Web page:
As the trails rest for the winter in the Mianus River Gorge Preserve and Taylor Preserve, MRG staff continue their work to advance important land and water protection efforts throughout the region.
Executive Director Rod Christie has been working this winter with land owners, donors, and community partners throughout the region to facilitate the purchase or gift of land and/or conservation easements. With several transactions in the works, we look forward to sharing the details in the very near future.
Rod continues to share his knowledge and expertise with local and regional organizations whose work amplifies the Mianus River Gorge’s mission. He is a contributing member of Planting Westchester, Bedford 2030, and more. Rod also continues his work with the Hudson to Housatonic Regional Conservation Partnership (H2H RCP) as a member of the Steering Committee and co-chair of the Land Working Group. Together, the work of these organizations helps move us toward a healthier environment for all of us.
The main task that is keeping us indoors this winter is working on the re-accreditation process through the Land Trust Accreditation Commission. Land trust accreditation is a mark of distinction, showing that Mianus River Gorge and other land trusts meet high standards for land conservation. Mianus River Gorge has been an accredited land trust since 2010; accreditation is awarded for a five-year term.
Director of Research & Education Chris Nagy and Director of Land Management Budd Veverka also have leadership roles in collaborative partner organizations. Chris is chair of the Environmental Monitoring and Management Alliance (EMMA), a regionally coordinated environmental monitoring network. Budd is our representative to the Lower Hudson PRISM where he is a member of the Steering Committee, chair of the Invasive Species Prevention Zone Committee, and liaison to the NYS Hemlock Initiative.
While the pandemic has somewhat curtailed MRG’s education programs for high school, undergraduate, and graduate students, Chris Nagy has kept the students engaged through video conferences and phone calls. Mentoring the next generation of natural resource scientists is the key to the success of the education programs that have been assessed in real-world accomplishments: awards and degrees received, published research papers, subsequent post-graduate endeavors of our former students, and on-the-ground contributions to better management of preserves like the Mianus River Gorge Preserve.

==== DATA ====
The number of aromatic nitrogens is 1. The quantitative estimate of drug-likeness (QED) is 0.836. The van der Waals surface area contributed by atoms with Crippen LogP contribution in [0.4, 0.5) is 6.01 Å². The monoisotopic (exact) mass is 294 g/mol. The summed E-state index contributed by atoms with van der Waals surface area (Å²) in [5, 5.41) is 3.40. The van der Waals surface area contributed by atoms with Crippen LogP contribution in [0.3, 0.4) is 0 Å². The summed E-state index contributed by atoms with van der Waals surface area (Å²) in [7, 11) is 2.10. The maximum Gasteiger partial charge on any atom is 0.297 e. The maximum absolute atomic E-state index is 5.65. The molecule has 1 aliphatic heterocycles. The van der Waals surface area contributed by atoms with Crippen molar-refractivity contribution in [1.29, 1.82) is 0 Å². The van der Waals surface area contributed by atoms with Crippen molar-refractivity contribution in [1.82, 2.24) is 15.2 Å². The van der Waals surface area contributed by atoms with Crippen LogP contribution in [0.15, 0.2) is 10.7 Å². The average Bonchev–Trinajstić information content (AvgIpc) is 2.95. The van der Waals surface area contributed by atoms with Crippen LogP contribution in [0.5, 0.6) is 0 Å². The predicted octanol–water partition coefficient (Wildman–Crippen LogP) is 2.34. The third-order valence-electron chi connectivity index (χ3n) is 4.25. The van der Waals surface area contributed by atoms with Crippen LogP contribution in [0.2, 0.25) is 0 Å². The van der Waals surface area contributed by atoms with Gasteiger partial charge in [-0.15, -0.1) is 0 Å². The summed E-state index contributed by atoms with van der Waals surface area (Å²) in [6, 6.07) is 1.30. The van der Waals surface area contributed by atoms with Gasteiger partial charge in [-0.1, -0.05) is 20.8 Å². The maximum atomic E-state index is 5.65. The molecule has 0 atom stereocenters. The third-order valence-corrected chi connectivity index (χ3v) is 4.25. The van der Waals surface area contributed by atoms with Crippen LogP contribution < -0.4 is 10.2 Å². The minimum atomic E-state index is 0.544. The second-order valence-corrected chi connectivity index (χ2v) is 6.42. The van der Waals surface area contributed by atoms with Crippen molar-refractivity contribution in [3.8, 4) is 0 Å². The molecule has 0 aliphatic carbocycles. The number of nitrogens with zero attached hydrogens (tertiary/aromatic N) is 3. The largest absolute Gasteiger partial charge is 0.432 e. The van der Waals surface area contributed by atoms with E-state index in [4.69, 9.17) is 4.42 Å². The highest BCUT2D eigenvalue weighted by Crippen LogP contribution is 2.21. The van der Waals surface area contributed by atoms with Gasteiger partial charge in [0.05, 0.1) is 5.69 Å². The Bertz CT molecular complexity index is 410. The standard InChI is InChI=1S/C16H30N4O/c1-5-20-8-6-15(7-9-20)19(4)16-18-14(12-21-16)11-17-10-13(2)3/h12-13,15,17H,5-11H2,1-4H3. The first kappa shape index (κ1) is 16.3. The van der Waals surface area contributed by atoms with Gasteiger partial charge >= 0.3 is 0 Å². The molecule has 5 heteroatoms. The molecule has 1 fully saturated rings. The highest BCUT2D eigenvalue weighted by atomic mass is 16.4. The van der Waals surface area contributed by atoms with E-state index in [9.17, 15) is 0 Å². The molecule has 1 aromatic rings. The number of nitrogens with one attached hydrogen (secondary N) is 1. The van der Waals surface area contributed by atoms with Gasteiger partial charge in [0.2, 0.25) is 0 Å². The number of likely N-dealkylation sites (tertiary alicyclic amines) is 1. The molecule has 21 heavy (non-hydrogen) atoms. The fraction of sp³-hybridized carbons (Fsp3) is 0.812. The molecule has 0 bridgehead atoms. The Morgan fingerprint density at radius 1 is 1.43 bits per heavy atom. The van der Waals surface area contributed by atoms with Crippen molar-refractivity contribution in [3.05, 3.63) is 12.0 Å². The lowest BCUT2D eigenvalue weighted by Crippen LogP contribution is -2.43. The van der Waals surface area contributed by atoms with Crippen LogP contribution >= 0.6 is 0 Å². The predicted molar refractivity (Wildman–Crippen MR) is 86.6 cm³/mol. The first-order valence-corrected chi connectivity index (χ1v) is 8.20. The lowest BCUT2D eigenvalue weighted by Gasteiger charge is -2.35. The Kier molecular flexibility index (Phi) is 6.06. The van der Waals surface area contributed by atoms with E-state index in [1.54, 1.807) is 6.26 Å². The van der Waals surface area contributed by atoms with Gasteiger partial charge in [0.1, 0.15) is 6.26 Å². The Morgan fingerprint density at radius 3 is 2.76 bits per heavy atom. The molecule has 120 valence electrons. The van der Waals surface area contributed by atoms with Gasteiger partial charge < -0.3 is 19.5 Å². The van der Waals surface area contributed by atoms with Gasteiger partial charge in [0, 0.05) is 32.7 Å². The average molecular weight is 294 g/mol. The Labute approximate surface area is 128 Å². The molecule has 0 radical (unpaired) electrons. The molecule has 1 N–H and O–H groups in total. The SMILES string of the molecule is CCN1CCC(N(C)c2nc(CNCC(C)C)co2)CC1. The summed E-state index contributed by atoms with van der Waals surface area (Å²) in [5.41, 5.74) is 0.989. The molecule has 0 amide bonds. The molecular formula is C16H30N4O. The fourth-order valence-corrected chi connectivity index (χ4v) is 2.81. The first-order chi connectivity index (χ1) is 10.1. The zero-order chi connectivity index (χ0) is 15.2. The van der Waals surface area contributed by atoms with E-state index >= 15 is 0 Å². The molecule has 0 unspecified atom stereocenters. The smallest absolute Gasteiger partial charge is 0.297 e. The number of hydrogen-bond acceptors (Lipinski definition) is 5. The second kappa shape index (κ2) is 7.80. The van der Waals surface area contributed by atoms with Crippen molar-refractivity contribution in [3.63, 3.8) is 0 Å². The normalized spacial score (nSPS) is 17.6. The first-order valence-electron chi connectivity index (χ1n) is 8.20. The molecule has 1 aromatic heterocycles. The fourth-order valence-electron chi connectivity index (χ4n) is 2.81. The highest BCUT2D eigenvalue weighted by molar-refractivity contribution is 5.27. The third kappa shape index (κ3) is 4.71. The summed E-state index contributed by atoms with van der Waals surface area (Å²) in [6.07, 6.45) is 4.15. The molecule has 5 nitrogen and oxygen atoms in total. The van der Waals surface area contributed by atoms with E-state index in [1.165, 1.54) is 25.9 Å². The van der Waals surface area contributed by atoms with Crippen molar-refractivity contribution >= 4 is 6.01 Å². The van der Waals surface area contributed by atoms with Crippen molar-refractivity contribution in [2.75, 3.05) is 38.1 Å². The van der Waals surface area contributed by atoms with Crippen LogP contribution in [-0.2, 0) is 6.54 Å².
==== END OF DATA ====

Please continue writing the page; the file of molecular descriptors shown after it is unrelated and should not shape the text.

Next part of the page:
Budd and Preserve Steward Jean-Luc Plante have been outside in the winter weather as much as possible. They’re checking property boundaries, cutting woody stemmed invasive shrubs and vines, and repairing deer exclosures (fencing to keep deer out) within the Preserve. They are also quick to remove from the trails trees and limbs downed by winter storms both in the main Preserve and at the Taylor Preserve in Stamford, CT.
Several years ago, the Board of Trustees was instrumental in raising funds to enable MRG to embark on the first phase of a multi-year effort to save the hemlocks. As we head into the fifth year of the initiative, staff are monitoring the health and recovery of the over 2,000 ancient hemlocks in the old-growth forest prior to another possible round of treatment against the destructive hemlock woolly adelgid. At the same time, MRG and NYS Hemlock Initiative scientists are working together to establish a population in the Gorge of the Laricobius nigrinus beetle, a promising biocontrol that feeds on the hemlock woolly adelgid.
We recently published the 2021 Calendar of Events, which is available here on our web site, www.mianus.org. MRG’s popular walks feature the ecology and natural history of different habitats throughout the area and their importance to the health and resilience of the Mianus River Watershed. Other events include the ever-popular Bird Walk, Owl Walks, and Tree ID.
Remember, MRG’s Wildlife & Habitat Consultations are available to you, free for the first visit. We can set up wildlife cameras on your property to catch a glimpse of coyotes, foxes, bobcats, and other wildlife passing through your yard. Or we can visit your property to answer your questions or concerns and offer advice on a variety of topics including: plant and animal identification; wildlife management; natural history; invasive species; woodland, field and pond management solutions; and more. We’re scheduling appointments, so please call (914) 234-3455 for more information.
Enjoy the rest of your winter, and we’ll look forward to seeing you in the spring!
Your donation to Mianus River Gorge helps us fulfill our mission to preserve, protect and promote appreciation of the natural heritage of the Mianus River watershed through land acquisition and conservation, scientific research and public education throughout the region. To donate, please click here or send your check to 167 Mianus River Rd., Bedford, NY 10506. Thank you!